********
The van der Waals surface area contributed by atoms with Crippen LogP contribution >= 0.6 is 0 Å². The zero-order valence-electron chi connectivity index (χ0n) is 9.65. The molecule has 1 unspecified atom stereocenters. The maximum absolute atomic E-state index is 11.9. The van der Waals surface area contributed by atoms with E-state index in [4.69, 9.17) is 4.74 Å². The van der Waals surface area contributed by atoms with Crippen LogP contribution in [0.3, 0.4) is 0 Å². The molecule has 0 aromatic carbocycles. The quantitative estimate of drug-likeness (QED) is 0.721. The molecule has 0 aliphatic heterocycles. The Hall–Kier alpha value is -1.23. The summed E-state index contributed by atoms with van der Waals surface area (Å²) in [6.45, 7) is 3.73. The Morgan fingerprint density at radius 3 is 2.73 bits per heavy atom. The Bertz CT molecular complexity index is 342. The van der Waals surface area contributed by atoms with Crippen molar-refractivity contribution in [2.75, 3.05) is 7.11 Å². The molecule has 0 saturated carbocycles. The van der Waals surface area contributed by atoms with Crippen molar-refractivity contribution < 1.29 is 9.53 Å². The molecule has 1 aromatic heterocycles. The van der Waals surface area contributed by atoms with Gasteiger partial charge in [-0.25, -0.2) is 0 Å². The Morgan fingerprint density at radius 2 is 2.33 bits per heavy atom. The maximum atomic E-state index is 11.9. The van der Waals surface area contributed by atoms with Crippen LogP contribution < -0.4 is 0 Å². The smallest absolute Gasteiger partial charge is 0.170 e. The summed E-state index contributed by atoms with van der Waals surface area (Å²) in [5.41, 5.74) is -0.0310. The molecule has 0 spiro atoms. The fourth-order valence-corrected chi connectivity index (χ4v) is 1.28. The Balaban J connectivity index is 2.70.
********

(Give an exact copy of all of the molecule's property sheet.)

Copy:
The van der Waals surface area contributed by atoms with Crippen LogP contribution >= 0.6 is 0 Å². The zero-order valence-electron chi connectivity index (χ0n) is 9.65. The molecule has 1 unspecified atom stereocenters. The maximum absolute atomic E-state index is 11.9. The van der Waals surface area contributed by atoms with E-state index in [4.69, 9.17) is 4.74 Å². The van der Waals surface area contributed by atoms with Crippen LogP contribution in [0.3, 0.4) is 0 Å². The molecule has 0 aromatic carbocycles. The quantitative estimate of drug-likeness (QED) is 0.721. The molecule has 0 aliphatic heterocycles. The Hall–Kier alpha value is -1.23. The summed E-state index contributed by atoms with van der Waals surface area (Å²) in [6.45, 7) is 3.73. The Morgan fingerprint density at radius 3 is 2.73 bits per heavy atom. The Bertz CT molecular complexity index is 342. The van der Waals surface area contributed by atoms with Crippen molar-refractivity contribution in [2.75, 3.05) is 7.11 Å². The molecule has 0 saturated carbocycles. The van der Waals surface area contributed by atoms with Crippen molar-refractivity contribution < 1.29 is 9.53 Å². The molecule has 1 aromatic heterocycles. The van der Waals surface area contributed by atoms with Gasteiger partial charge in [-0.25, -0.2) is 0 Å². The Morgan fingerprint density at radius 2 is 2.33 bits per heavy atom. The maximum atomic E-state index is 11.9. The van der Waals surface area contributed by atoms with Crippen LogP contribution < -0.4 is 0 Å². The smallest absolute Gasteiger partial charge is 0.170 e. The summed E-state index contributed by atoms with van der Waals surface area (Å²) in [5.41, 5.74) is -0.0310. The molecule has 0 spiro atoms. The fourth-order valence-corrected chi connectivity index (χ4v) is 1.28. The Balaban J connectivity index is 2.70.